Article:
Rob Thomas: We’ve certainly got massive acceleration for things like Watson Assistant for customer service. That absolutely exploded. We had nearly 100 customers that started and then went live in the first 90 days after COVID hit. When you broaden it out, there are five big use cases that have come up over the last year. One is customer service. Second is around financial planning and budgeting. Thirdly are things such as data science. There’s such a shortage of data science skills, but that is slowly changing. Fourth is around compliance. Regulatory compliance is only increasing, not decreasing. And then fifth is AI Ops. We launched our first AI ops product last June and that’s exploded as well, which is related to COVID in that everybody was forced remote. How do we better manage our IT systems? It can’t be all through humans because we’re not on site. We’ve got to use software to do that. I think that was 18 months ago, I wouldn’t have given you those five. I would have said “There’s a bunch of experimentations.” Now we see pretty clearly there are five things people are doing that represent 80% of the activity.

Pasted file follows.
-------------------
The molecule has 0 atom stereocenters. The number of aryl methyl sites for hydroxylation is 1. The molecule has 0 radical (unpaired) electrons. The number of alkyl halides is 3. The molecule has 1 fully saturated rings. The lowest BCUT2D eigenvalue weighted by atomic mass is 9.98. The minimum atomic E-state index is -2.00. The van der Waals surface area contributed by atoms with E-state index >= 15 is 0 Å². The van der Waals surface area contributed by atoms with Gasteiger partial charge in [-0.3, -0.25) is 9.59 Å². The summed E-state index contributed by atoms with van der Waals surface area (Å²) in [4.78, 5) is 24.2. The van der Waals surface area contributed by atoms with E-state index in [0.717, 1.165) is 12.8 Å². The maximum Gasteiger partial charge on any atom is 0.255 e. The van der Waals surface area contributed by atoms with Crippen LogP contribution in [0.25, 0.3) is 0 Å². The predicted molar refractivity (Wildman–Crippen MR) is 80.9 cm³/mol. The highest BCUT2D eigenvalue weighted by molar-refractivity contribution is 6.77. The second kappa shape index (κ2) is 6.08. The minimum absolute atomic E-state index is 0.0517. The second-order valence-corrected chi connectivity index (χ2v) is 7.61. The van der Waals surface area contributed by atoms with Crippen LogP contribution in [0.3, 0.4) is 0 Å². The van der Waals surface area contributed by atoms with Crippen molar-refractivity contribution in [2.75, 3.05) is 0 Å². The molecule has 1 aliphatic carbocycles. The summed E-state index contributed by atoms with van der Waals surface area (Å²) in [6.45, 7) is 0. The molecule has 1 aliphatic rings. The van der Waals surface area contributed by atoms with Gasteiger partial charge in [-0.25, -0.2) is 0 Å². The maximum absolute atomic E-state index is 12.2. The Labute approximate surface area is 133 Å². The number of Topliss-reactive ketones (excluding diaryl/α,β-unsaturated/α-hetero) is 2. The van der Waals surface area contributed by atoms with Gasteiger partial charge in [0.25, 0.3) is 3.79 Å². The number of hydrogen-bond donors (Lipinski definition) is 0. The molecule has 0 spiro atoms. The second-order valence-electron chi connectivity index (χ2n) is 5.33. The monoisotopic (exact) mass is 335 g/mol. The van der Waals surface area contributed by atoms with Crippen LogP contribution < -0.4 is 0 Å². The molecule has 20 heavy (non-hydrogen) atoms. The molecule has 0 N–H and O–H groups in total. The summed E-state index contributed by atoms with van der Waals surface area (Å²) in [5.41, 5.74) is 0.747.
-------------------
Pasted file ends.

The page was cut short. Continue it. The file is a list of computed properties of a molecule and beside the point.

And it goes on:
VentureBeat: Should organizations be in the business of building AI or should they buy it in one form or another?